Celebrating Independence Day
will not be the only important event of this July 4th, 2008.
It's also the deadline for the congress to sign a petition to once
and for all bury the so call "Fairness Doctrine". The fact
that it's called the Fairness Doctrine is misleading for the
original piece grew out the fear of the infiltration of communism.
Today it concerns talk radio.
Instead of going over it with a lot of legal
babble, let me explain it in a more colloquial way.
Imagine yourself as a retailer and you have
stores. You sell various items but your specialty is "green
beans". Your business is owned by you and you are the one who
worked hard for many years building that business and it has
become very successful. The fact is, you believe in your product
and the public likes your green beans.
Your next door neighbor is also a retailer and has stores. Like
you, he has a specialty, but it's "blue beans". He also believes
in his product, however a higher percentage of the public likes
your green beans much better that his blue ones, and his business
suffers for lack of the public buying his product. Some of his
stores fail and the ones he still has struggle to survive
regardless of how much funds he puts into them. His product used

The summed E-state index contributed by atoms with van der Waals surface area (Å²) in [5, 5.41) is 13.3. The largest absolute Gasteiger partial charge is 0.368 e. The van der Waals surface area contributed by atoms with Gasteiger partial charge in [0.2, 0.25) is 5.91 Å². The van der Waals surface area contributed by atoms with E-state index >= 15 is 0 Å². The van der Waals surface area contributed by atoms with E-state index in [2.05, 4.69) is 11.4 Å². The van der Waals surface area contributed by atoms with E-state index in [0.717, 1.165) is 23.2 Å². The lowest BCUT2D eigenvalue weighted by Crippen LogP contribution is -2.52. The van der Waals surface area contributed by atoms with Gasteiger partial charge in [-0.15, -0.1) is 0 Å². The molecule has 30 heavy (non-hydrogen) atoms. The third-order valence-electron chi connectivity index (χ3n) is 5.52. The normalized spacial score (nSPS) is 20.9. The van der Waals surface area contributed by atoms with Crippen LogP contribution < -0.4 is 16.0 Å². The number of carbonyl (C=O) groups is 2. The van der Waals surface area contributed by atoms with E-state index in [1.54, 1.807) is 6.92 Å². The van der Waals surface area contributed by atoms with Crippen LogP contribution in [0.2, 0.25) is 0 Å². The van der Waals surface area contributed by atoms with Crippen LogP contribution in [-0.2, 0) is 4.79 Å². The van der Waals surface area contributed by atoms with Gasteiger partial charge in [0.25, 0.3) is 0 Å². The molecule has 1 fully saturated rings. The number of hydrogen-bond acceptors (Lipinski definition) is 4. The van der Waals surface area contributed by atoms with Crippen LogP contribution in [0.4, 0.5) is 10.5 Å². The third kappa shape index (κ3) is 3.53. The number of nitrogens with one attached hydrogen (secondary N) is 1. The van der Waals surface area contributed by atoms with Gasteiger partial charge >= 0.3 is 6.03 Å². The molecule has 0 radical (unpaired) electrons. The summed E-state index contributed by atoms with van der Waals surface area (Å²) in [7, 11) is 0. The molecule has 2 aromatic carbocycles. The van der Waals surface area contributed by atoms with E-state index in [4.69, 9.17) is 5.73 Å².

to sell very well for many years, until your stores came along and
offered an alternative product.
Your neighbor doesn't think this is fair. His
main concern is to keep his product in front of the public even if
they likes your product better than his. Since there are a
lot of people in influential places who believe as he does, he
petitions them to pass a law to force you to sell his beans in
your store. He also wants you to put the same effort into his
beans as you do yours. Sort of giving them "equal time".
This could turn out to be a two edged sword. He
may have to sell your beans in his store and give them equal time
as his. But I doubt that he will maintain an equal amount of
stores as long as he has you to sell his beans. (For a
complete description and parties involved, see
Give your congressman a call, tell him what you